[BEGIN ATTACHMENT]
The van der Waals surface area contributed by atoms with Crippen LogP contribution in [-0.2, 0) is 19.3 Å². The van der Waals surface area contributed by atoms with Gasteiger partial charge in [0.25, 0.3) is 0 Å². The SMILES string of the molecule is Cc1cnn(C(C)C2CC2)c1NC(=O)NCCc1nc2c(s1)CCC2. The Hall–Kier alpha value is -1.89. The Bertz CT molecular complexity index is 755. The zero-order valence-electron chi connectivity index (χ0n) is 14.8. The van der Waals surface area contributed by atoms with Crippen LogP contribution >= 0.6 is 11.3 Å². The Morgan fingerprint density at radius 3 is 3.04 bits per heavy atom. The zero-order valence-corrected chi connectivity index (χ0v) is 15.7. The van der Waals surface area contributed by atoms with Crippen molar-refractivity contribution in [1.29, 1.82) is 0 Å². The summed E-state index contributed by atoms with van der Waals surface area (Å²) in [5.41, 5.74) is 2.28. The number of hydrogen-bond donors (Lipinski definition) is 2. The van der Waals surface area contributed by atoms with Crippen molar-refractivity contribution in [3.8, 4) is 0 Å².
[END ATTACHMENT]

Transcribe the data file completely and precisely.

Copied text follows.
The van der Waals surface area contributed by atoms with Crippen LogP contribution in [-0.2, 0) is 19.3 Å². The van der Waals surface area contributed by atoms with Gasteiger partial charge in [0.25, 0.3) is 0 Å². The SMILES string of the molecule is Cc1cnn(C(C)C2CC2)c1NC(=O)NCCc1nc2c(s1)CCC2. The Hall–Kier alpha value is -1.89. The Bertz CT molecular complexity index is 755. The zero-order valence-electron chi connectivity index (χ0n) is 14.8. The van der Waals surface area contributed by atoms with Crippen LogP contribution >= 0.6 is 11.3 Å². The Morgan fingerprint density at radius 3 is 3.04 bits per heavy atom. The zero-order valence-corrected chi connectivity index (χ0v) is 15.7. The van der Waals surface area contributed by atoms with Crippen molar-refractivity contribution in [1.29, 1.82) is 0 Å². The summed E-state index contributed by atoms with van der Waals surface area (Å²) in [5.41, 5.74) is 2.28. The number of hydrogen-bond donors (Lipinski definition) is 2. The van der Waals surface area contributed by atoms with Crippen molar-refractivity contribution in [3.8, 4) is 0 Å².